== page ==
hydrogen to the plant to assist in the formation of ammonia. The nascent nitrogen from the air, deprived of its oxygen, and confined in the vessels of the plant, if it come in contact with nascent hydrogen there, should be as capable of forming ammonia in that situation as in the manure heap. That plants do get nitrogen, under a form capable of assimilation, in this or some such manner, is evident from their producing it in greater quantity than the ammonia from manure, or that from the air in rain-water to the roots, could be capable of furnishing. It has been generally said by our most scientific writers, that the ammonia is wholly got by the roots : the experiment of Mr. Milne, however, lately narrated in the Gardener's Chronicle, in which, having hung up tin cans containing ammoniacal liquor, and sprinkling it on the floor of a vinery, he found, in 48 hours, the leaves to assume a dark green appearance, and the after-growth to be exceedingly luxuriant, is, I should think, sufficient proof that leaves absorb ammonia from the air when they fall in with it. That nitrogen is not wholly from that provided in the form of ammonia to the roots is evident; that some plants get it from the air, and that probably all have partly that power, seem also evident: the exact tabular data of the quantities in crops and manures may not, therefore, be a perfect guide, and we may not always reap benefit in proportion to the quantity furnished; yet, generally speaking, manures containing much nitrogen are found to have a powerful effect; the exceptions will be best learned by practice.
As urine, and other liquid drainings of the farm-yard, and those furnished domestically, which are so rich in nitrogen, are too frequently allowed to run to waste, the necessity of collecting these substances and depositing them in the compost heap, with plenty of humus earth, which in many places abounds to so great an extent, cannot be too much inculcated.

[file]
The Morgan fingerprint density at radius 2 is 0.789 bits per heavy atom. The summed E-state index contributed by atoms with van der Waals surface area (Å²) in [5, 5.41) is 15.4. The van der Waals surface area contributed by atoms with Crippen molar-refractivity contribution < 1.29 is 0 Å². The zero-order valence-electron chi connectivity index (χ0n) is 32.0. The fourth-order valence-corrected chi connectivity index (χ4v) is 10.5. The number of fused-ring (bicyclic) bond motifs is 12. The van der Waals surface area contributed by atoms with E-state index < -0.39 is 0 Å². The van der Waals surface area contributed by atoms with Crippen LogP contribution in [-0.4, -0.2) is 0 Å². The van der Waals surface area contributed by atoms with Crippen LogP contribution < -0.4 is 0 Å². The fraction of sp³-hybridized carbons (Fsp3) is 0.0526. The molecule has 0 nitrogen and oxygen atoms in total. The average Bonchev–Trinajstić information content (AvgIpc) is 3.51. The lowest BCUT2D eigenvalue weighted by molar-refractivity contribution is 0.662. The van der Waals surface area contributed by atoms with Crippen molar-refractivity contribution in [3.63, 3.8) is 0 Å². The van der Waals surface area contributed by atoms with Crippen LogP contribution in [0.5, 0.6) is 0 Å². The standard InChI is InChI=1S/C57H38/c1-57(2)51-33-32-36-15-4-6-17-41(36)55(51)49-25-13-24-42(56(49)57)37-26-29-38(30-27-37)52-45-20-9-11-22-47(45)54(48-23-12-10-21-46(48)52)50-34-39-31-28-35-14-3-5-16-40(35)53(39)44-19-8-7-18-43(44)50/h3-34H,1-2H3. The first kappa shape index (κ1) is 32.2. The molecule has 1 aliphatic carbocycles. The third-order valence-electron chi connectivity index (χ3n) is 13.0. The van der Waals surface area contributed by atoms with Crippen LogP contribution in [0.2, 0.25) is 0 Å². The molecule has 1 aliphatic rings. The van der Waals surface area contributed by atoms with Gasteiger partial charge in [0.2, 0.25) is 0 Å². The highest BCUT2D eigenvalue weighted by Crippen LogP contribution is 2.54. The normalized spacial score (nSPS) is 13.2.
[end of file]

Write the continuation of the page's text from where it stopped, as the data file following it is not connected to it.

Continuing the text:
Peat earth is plentiful in many situations, and has long been known as capable of fermenting and becoming as good as manure, if mixed with it. Sawdust of deciduous plants (hard wood) rots also, and is good for composts; that of fir wood is found to decay very slowly, from the insolubility of the resinous substances, which might, perhaps, be helped to dissolve by mixing with the alkalies of wood-ashes, in which they are soluble. Where leaves can be collected, and clippings of hedges, they are excellent for composts; also the stems, leaves, and roots of garden plants and weeds, in fact all the haulm and refuse of the garden. The straw of grain crops, the stems of potatoes, turf, and scourings of ditches (avoiding those places where there is much deposit of iron from the water), are all capable of yielding humus to the manure heap. Even the roots of couch grass, and other root-weeds, if well fermented, are capable of adding to the bulk and value of the manure heap; and almost all vegetable and animal refuse, which cannot be more beneficially employed. They should all be collected, a layer of these substances and earth put below, and alternate layers of hot fermenting dung and these put together, watered if needed, and too much wetness thrown off by coverings open at the ends and sides. There should be most of the humus earth in the bottom and around the outsides, the fermenting substance will not then escape so much. A proper state as to moisture, neither too wet nor too dry, is very necessary to be attended to, substances being found to putrefy incomparably more quickly when moist, than either wet or dry. Heat should be encouraged by loose strawy matter, to allow the admission of air, and when too great the heap should be turned over to allow it to cool. When too loose and dry it burns and gets white, and a proper degree of consolidation and moisture is necessary. The drainings of the dunghill should not be encouraged by too much wetness being allowed to fall on the heap, but provision should be made for collecting all that comes away, and throwing it on again,